Phillips Shares His Story And Experience Working At “20/20”
Martin Phillips, associate professor in Lynn’s College of Communication and Design since 2010, opens up on his upbringing, his start as a journalist and working for “20/20.”
Phillips grew up in a family where there was significant interest in politics and communications — heightened by growing up as a white family during the South African period called Apartheid.
His family was some of the white individuals fighting for the rights of black, African families.
“We were always a very political and societal family, a family that looks at society to find out what was wrong with it,” said Phillips. “If you think about it, looking into society and finding out what is wrong with it, is what journalists do.”
From a professional standpoint, Phillips started his career at CBS News as a researcher after graduating from Columbia University. The job consisted of looking into any assignment allocated to him by the network. His beginning as a journalist coincided with the exit of the Nixon administration, which left the country experiencing real trauma – resulting in a lot of stories that needed reporting.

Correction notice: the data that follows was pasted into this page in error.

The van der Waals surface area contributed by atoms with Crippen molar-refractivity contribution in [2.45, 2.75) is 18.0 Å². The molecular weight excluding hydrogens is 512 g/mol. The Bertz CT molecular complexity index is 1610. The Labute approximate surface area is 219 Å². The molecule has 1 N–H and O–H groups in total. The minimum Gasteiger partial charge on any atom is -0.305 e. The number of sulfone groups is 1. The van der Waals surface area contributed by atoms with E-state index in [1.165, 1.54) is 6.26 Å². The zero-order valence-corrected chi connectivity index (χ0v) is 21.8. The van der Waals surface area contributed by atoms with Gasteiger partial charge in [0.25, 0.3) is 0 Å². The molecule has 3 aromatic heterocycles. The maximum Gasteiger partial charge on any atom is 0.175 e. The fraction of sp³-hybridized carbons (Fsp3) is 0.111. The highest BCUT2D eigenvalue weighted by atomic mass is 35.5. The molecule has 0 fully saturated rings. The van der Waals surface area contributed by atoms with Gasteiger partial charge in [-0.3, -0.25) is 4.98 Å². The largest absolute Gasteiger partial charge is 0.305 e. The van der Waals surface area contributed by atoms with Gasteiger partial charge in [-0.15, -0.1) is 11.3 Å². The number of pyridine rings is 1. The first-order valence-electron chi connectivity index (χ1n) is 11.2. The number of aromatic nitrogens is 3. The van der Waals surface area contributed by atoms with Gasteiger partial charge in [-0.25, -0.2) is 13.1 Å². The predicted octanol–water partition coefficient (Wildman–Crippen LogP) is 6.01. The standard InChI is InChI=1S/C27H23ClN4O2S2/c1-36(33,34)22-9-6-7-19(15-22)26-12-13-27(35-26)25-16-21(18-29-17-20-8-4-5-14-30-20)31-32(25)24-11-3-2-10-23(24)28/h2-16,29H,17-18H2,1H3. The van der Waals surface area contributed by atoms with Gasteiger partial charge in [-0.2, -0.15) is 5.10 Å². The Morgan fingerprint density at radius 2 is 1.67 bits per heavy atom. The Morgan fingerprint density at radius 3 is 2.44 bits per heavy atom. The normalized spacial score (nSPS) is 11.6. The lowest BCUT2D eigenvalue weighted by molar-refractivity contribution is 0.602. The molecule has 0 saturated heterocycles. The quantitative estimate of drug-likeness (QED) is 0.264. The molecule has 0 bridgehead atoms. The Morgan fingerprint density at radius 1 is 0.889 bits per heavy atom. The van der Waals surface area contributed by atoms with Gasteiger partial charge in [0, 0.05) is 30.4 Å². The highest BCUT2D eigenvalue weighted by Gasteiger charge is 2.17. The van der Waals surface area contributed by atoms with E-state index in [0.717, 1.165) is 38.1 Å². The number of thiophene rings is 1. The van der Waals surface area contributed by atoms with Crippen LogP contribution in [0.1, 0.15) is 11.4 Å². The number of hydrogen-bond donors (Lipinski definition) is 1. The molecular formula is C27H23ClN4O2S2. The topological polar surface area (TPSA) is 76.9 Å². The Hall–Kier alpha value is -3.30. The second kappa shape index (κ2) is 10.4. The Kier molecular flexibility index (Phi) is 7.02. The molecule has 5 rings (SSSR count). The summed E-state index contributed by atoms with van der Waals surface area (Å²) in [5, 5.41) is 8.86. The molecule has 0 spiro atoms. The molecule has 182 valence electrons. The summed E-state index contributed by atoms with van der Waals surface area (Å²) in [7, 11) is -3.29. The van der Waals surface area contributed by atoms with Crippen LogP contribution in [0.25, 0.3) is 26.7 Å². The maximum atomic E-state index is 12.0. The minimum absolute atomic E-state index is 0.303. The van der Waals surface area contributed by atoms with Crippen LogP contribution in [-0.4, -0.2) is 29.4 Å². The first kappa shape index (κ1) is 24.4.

In his ten years working at CBS News, he made his way up the ranks from a researcher to an associate producer to a senior producer at “60 Minutes.” He later left to continue his work at NBC, having the opportunity to be of more influence and experience new challenges. In 1990, he went on to work at ABC Network’s “20/20” as an investigative producer.
“I worked with people like Barbara Walters, Hugh Downs, John Stossel, with the initial group who started at ‘20/20,’” said Phillips.
Under ABC, Phillips started working with Peter Jennings, the lead anchor at the time for ABC News. He worked with Jennings on specials and became the executive producer for TV specials and a senior producer at “20/20.”
Phillips remembers most of the stories he has covered, especially one that helped reunite a family. Phillips and his team investigated a mother who was separated from her child because authorities said she has Munchausen syndrome by proxy. After Phillips and his team published several stories on the matter, the mother and daughter were reunited.
After an extensive career in the field, Phillips decided to go to the classroom and teach the next generation of journalists.
“My advice to young journalists is to understand that you have to know how to research in order to find a story,” said Philips.